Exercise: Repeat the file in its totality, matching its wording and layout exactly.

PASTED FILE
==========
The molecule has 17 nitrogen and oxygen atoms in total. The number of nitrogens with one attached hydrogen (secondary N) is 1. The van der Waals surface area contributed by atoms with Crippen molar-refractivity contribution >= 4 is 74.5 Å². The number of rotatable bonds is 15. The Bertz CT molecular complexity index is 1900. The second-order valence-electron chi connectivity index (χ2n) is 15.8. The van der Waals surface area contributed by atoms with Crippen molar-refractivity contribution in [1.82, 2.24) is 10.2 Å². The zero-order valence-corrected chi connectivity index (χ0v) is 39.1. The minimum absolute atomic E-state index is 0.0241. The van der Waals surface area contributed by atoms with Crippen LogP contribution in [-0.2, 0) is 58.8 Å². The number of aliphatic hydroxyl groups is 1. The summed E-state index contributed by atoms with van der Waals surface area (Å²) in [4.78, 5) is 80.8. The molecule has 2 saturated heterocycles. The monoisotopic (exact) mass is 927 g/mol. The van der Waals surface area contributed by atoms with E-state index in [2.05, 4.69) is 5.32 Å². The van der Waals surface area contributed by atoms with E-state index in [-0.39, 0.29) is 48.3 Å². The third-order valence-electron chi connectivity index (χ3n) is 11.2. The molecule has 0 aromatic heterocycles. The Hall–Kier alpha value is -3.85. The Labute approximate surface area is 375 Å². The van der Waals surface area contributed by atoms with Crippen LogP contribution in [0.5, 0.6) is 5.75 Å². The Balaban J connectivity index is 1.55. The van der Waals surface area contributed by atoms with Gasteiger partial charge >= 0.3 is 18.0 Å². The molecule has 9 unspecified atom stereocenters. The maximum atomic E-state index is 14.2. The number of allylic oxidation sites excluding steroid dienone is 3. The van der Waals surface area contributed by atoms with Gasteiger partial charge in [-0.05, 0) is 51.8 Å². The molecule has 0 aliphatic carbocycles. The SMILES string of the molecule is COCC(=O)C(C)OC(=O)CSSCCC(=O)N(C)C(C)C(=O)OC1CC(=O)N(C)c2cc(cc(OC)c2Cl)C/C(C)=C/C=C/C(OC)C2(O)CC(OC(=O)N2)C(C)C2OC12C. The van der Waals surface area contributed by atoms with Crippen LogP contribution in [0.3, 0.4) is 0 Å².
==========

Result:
The molecule has 17 nitrogen and oxygen atoms in total. The number of nitrogens with one attached hydrogen (secondary N) is 1. The van der Waals surface area contributed by atoms with Crippen molar-refractivity contribution >= 4 is 74.5 Å². The number of rotatable bonds is 15. The Bertz CT molecular complexity index is 1900. The second-order valence-electron chi connectivity index (χ2n) is 15.8. The van der Waals surface area contributed by atoms with Crippen molar-refractivity contribution in [1.82, 2.24) is 10.2 Å². The zero-order valence-corrected chi connectivity index (χ0v) is 39.1. The minimum absolute atomic E-state index is 0.0241. The van der Waals surface area contributed by atoms with Crippen LogP contribution in [-0.2, 0) is 58.8 Å². The number of aliphatic hydroxyl groups is 1. The summed E-state index contributed by atoms with van der Waals surface area (Å²) in [4.78, 5) is 80.8. The molecule has 2 saturated heterocycles. The monoisotopic (exact) mass is 927 g/mol. The van der Waals surface area contributed by atoms with E-state index in [2.05, 4.69) is 5.32 Å². The van der Waals surface area contributed by atoms with E-state index in [-0.39, 0.29) is 48.3 Å². The third-order valence-electron chi connectivity index (χ3n) is 11.2. The molecule has 0 aromatic heterocycles. The Hall–Kier alpha value is -3.85. The Labute approximate surface area is 375 Å². The van der Waals surface area contributed by atoms with Crippen LogP contribution in [0.5, 0.6) is 5.75 Å². The Balaban J connectivity index is 1.55. The van der Waals surface area contributed by atoms with Gasteiger partial charge >= 0.3 is 18.0 Å². The molecule has 9 unspecified atom stereocenters. The maximum atomic E-state index is 14.2. The number of allylic oxidation sites excluding steroid dienone is 3. The van der Waals surface area contributed by atoms with Gasteiger partial charge in [-0.05, 0) is 51.8 Å². The molecule has 0 aliphatic carbocycles. The SMILES string of the molecule is COCC(=O)C(C)OC(=O)CSSCCC(=O)N(C)C(C)C(=O)OC1CC(=O)N(C)c2cc(cc(OC)c2Cl)C/C(C)=C/C=C/C(OC)C2(O)CC(OC(=O)N2)C(C)C2OC12C. The van der Waals surface area contributed by atoms with Crippen LogP contribution in [0.3, 0.4) is 0 Å².